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Intel launches "Toddlers and Technology" Programme

Intel to focus on how technology can impact life

Intel is setting out on a new quest this week with their latest project targeted at toddlers, certainly a younger audience that they're used to be an interesting idea indeed. The new scheme is called "Toddlers and Technology" and its focus is how the touch-generation could benefit from technology, more importantly on how that technology can have a positive impact on quality of life.

One of the first related events takes places in Pakistan, this will focus on the subject of whether or not children should be exposed to technology. This involved looking at the software and tools that are out there that can help with child development by providing a fun and relaxed event environment for them.

Intel said that many children are growing up as "digital natives" and that it is very important to understand how best to use technology in a more positive manner.

While these days most people just use their smartphones and device to consumer endless information on what their friends are eating for dinner, it can be easy to forget that technology can be a powerful educational tool and the use of digital devices as well as more traditional learning and playing methods could benefit the next generation.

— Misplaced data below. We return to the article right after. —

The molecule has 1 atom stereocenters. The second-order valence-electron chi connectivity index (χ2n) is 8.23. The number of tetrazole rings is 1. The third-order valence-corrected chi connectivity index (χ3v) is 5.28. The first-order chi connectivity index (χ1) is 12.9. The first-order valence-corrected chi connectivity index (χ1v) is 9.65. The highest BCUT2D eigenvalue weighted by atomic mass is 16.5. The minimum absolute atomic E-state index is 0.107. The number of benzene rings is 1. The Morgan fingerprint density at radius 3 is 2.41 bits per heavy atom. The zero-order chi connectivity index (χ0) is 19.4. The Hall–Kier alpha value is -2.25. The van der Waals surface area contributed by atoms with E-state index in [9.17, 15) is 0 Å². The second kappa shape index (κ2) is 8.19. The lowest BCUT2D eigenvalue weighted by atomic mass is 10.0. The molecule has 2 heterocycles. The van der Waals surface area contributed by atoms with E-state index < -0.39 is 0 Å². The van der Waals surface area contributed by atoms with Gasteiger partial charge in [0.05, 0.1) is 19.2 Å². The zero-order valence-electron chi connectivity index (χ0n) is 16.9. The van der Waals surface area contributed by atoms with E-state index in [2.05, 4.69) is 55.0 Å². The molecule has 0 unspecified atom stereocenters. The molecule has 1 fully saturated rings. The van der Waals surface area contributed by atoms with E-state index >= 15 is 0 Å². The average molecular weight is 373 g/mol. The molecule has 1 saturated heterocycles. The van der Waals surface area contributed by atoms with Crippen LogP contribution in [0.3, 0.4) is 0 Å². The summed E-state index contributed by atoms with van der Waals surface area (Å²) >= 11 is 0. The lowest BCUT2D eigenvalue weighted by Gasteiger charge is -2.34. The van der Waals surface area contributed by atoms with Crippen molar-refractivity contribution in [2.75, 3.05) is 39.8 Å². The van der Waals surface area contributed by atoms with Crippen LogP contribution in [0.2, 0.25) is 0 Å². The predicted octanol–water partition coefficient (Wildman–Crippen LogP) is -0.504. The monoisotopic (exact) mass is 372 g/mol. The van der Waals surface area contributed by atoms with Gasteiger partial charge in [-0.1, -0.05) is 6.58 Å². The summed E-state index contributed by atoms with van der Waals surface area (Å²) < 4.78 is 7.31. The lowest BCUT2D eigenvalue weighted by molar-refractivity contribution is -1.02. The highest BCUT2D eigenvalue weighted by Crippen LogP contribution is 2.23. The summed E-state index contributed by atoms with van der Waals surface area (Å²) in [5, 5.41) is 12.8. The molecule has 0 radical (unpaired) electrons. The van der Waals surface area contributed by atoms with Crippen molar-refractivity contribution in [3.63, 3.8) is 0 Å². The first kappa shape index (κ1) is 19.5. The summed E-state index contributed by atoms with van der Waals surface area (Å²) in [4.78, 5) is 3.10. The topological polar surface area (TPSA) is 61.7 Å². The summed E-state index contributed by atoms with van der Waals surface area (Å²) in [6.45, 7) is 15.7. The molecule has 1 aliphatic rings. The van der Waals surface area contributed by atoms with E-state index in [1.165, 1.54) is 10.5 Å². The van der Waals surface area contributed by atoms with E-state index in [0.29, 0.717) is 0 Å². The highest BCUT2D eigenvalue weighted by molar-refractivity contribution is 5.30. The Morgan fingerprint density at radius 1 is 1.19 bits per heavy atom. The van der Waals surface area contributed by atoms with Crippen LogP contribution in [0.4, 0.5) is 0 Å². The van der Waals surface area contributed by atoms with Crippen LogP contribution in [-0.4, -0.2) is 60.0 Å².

Asma Aziz, Marketing & PR Manager, Intel South Asia said, "Today's kids are so completely at ease with navigating and flicking their way through devices to get to the latest game on a smart phone or tablet. The rapid spread of touch-screen computing devices like smart phones and tablets is creating a generation of children that we call the "Touch Generation" - and they're heralding a new era that fundamentally changes the way we interact with computers."

“The rise of the touch generation is not only set to change the way we interact with our technology, but it is also changing the type of technology we will demand in future," she added.

It's an interesting idea and one that has a lot of merit to it, but what this truly means for future generations remains to be seen.